Managing ADD/ADHD at Home and in the Classroom

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Managing ADD/ADHD at Home and in the Classroom

In recent years, it seems that so many different labels are put onto children.  One such label would be the ADD/ADHD label. Children with ADD/ADHD are in more ways that not similar to every other child.  Children with an attention deficit want to be doing well and what is expected of them; it often times just too difficult for them to navigate. Often times ADD/ADHD can be managed through behavioral modifications, without the use of medication.   Here are some strategies that can be used both at home and in the classroom. .

It is important that both teachers and families remain positive towards children with attention deficit issues, remembering they are Jesus’ lambs who need just as much love and attention as every other child, and in my cases, they need it even more!  Parents and teachers need to remember that attention deficit is a disorder and not children trying to be disrespectful in most cases. It’s important that teachers and parents are willing and able to make compromises and learn to choose our battles.

Routine is very important for children dealing with attention deficit disorders.  While all children thrive knowing routine and structure, this is very important for children with ADD/ADHD.   Use of times, picture schedules, being organized, and keeping things simple all will help a child with an attention deficit to focus.  Along the same lines, children with an attention deficit also need to know and understand clear and concise expectations. They do better with single step directions given in a clear and concise way.  It’s also imperative to reinforce positive behavior. Have clear rules at home and be consistent in the way you deal with rule infractions at home.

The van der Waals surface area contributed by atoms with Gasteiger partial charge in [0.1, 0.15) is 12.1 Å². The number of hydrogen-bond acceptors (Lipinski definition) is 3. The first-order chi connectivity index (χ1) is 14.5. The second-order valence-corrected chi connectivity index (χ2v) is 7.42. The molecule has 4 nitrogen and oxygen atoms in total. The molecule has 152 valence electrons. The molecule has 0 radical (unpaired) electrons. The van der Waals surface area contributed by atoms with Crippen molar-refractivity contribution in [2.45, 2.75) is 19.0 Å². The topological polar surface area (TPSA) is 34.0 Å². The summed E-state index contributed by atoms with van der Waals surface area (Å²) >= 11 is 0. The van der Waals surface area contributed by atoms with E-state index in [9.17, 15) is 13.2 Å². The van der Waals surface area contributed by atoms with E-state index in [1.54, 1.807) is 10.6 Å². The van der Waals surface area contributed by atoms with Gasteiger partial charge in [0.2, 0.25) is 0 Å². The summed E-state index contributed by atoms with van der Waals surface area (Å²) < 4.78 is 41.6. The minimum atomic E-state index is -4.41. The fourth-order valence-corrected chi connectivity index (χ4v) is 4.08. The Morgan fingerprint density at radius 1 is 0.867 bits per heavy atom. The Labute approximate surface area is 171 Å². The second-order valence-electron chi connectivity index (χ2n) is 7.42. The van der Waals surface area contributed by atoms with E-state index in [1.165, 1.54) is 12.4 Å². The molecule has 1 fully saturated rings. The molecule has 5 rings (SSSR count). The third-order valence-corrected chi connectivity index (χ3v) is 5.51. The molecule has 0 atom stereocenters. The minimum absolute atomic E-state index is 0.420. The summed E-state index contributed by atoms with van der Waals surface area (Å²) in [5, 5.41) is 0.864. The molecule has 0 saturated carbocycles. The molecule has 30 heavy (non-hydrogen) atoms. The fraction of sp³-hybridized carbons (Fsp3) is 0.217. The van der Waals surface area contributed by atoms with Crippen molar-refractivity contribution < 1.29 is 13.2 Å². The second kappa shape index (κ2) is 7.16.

Establish a homework routine at home.  Make sure to have a quiet place that is free from distraction where they are able to work on homework.  It would be beneficial for the children to have this homework time happen at the same time and in the same place each day, as much as possible.  Focus on their effort in their work and less on their grades.

Children with ADHD need movement frequently, both at home and in the classroom.  Make sure there are times available for them to get up and move and get their wiggles out. It is beneficial to rotate between a still activity and a movement activity. Sleep is also very important for these children.  Develop good unwinding time and good sleep habits and routines.

Often times children with ADD/ADHD also struggle with making friends/building relationships as they don’t understand many social cues.  As a parent, role play different situations with them, coaching them on how to deal with the different scenarios. Watch how they interact with their peers and continue to coach them as they go.  Remember to offer positive reinforcements for good behaviors.

While parenting a child with attention deficit is not always easy, it’s imperative to remember that no child is perfect, and your child has been created by a loving God who made them just how they should be.  Jesus took all of our imperfections to the cross and loves us despite of our flaws. Remember to pray for your children, whether they have an attention disorder or not. Pray for guidance as you seek to parent in a godly way, training your child up in the ways of the Lord.  Spend time in His Word daily–for it is there that we find peace, comfort and strength that only our Savior can give. Love that precious child, and do the best parenting you can do–our Lord will bless your efforts!

Sources

http://www.helpguide.org/articles/add-adhd/attention-deficit-disorder-adhd-parenting-tips.htm

 

https://childdevelopmentinfo.com/add-adhd/parenting-adhd-child-easy-techniques-work/